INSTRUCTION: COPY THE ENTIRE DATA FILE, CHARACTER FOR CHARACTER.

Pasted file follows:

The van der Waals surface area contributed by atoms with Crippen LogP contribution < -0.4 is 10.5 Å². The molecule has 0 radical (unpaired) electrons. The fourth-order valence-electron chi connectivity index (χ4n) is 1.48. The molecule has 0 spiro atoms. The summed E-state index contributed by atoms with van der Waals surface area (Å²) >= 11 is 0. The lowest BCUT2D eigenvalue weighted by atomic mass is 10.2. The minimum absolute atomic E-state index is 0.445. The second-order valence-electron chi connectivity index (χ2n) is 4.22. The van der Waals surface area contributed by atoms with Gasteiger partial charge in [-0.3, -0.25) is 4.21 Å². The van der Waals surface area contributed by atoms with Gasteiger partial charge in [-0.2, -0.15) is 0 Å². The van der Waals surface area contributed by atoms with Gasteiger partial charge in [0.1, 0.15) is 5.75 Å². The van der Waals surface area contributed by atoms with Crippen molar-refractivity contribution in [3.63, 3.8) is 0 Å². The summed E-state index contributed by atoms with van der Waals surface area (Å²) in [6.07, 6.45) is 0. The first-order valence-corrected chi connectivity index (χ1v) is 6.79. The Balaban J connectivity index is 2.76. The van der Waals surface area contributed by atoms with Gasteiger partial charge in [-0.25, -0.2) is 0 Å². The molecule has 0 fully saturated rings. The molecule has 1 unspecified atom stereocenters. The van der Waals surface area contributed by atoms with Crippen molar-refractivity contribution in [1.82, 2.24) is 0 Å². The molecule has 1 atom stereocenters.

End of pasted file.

The van der Waals surface area contributed by atoms with Crippen LogP contribution < -0.4 is 10.5 Å². The molecule has 0 radical (unpaired) electrons. The fourth-order valence-electron chi connectivity index (χ4n) is 1.48. The molecule has 0 spiro atoms. The summed E-state index contributed by atoms with van der Waals surface area (Å²) >= 11 is 0. The lowest BCUT2D eigenvalue weighted by atomic mass is 10.2. The minimum absolute atomic E-state index is 0.445. The second-order valence-electron chi connectivity index (χ2n) is 4.22. The van der Waals surface area contributed by atoms with Gasteiger partial charge in [-0.3, -0.25) is 4.21 Å². The van der Waals surface area contributed by atoms with Gasteiger partial charge in [-0.2, -0.15) is 0 Å². The van der Waals surface area contributed by atoms with Gasteiger partial charge in [0.1, 0.15) is 5.75 Å². The van der Waals surface area contributed by atoms with Crippen molar-refractivity contribution in [3.63, 3.8) is 0 Å². The summed E-state index contributed by atoms with van der Waals surface area (Å²) in [6.07, 6.45) is 0. The first-order valence-corrected chi connectivity index (χ1v) is 6.79. The Balaban J connectivity index is 2.76. The van der Waals surface area contributed by atoms with Gasteiger partial charge in [-0.25, -0.2) is 0 Å². The molecule has 0 fully saturated rings. The molecule has 1 unspecified atom stereocenters. The van der Waals surface area contributed by atoms with Crippen molar-refractivity contribution in [1.82, 2.24) is 0 Å². The molecule has 1 atom stereocenters.